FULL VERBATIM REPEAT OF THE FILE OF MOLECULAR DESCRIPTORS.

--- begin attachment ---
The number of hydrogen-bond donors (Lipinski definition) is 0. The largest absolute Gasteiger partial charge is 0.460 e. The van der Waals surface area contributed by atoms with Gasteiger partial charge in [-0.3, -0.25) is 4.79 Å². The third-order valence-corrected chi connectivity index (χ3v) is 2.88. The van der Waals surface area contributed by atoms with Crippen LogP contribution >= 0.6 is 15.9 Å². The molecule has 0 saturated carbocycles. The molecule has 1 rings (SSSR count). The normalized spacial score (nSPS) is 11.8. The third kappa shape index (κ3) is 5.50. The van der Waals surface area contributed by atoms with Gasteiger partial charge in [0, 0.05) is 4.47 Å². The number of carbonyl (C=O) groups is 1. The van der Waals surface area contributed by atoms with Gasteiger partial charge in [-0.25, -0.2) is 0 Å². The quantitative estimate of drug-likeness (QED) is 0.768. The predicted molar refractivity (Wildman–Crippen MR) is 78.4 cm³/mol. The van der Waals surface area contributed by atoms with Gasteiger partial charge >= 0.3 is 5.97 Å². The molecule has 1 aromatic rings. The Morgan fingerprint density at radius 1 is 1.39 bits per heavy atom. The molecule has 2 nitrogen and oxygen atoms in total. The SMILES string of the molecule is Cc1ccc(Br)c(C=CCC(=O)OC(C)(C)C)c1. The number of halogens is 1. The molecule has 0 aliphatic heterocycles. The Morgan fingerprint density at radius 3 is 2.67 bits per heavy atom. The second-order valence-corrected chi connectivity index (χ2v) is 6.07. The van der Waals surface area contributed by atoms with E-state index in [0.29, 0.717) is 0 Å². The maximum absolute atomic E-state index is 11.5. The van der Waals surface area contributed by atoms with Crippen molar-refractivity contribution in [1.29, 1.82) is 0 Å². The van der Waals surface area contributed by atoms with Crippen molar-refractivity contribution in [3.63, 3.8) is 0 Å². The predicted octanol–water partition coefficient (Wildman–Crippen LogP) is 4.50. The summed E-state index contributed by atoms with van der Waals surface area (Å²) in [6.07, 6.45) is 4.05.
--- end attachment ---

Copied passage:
The number of hydrogen-bond donors (Lipinski definition) is 0. The largest absolute Gasteiger partial charge is 0.460 e. The van der Waals surface area contributed by atoms with Gasteiger partial charge in [-0.3, -0.25) is 4.79 Å². The third-order valence-corrected chi connectivity index (χ3v) is 2.88. The van der Waals surface area contributed by atoms with Crippen LogP contribution >= 0.6 is 15.9 Å². The molecule has 0 saturated carbocycles. The molecule has 1 rings (SSSR count). The normalized spacial score (nSPS) is 11.8. The third kappa shape index (κ3) is 5.50. The van der Waals surface area contributed by atoms with Gasteiger partial charge in [0, 0.05) is 4.47 Å². The number of carbonyl (C=O) groups is 1. The van der Waals surface area contributed by atoms with Gasteiger partial charge in [-0.25, -0.2) is 0 Å². The quantitative estimate of drug-likeness (QED) is 0.768. The predicted molar refractivity (Wildman–Crippen MR) is 78.4 cm³/mol. The van der Waals surface area contributed by atoms with Gasteiger partial charge >= 0.3 is 5.97 Å². The molecule has 1 aromatic rings. The Morgan fingerprint density at radius 1 is 1.39 bits per heavy atom. The molecule has 2 nitrogen and oxygen atoms in total. The SMILES string of the molecule is Cc1ccc(Br)c(C=CCC(=O)OC(C)(C)C)c1. The number of halogens is 1. The molecule has 0 aliphatic heterocycles. The Morgan fingerprint density at radius 3 is 2.67 bits per heavy atom. The second-order valence-corrected chi connectivity index (χ2v) is 6.07. The van der Waals surface area contributed by atoms with E-state index in [0.29, 0.717) is 0 Å². The maximum absolute atomic E-state index is 11.5. The van der Waals surface area contributed by atoms with Crippen molar-refractivity contribution in [1.29, 1.82) is 0 Å². The van der Waals surface area contributed by atoms with Crippen molar-refractivity contribution in [3.63, 3.8) is 0 Å². The predicted octanol–water partition coefficient (Wildman–Crippen LogP) is 4.50. The summed E-state index contributed by atoms with van der Waals surface area (Å²) in [6.07, 6.45) is 4.05.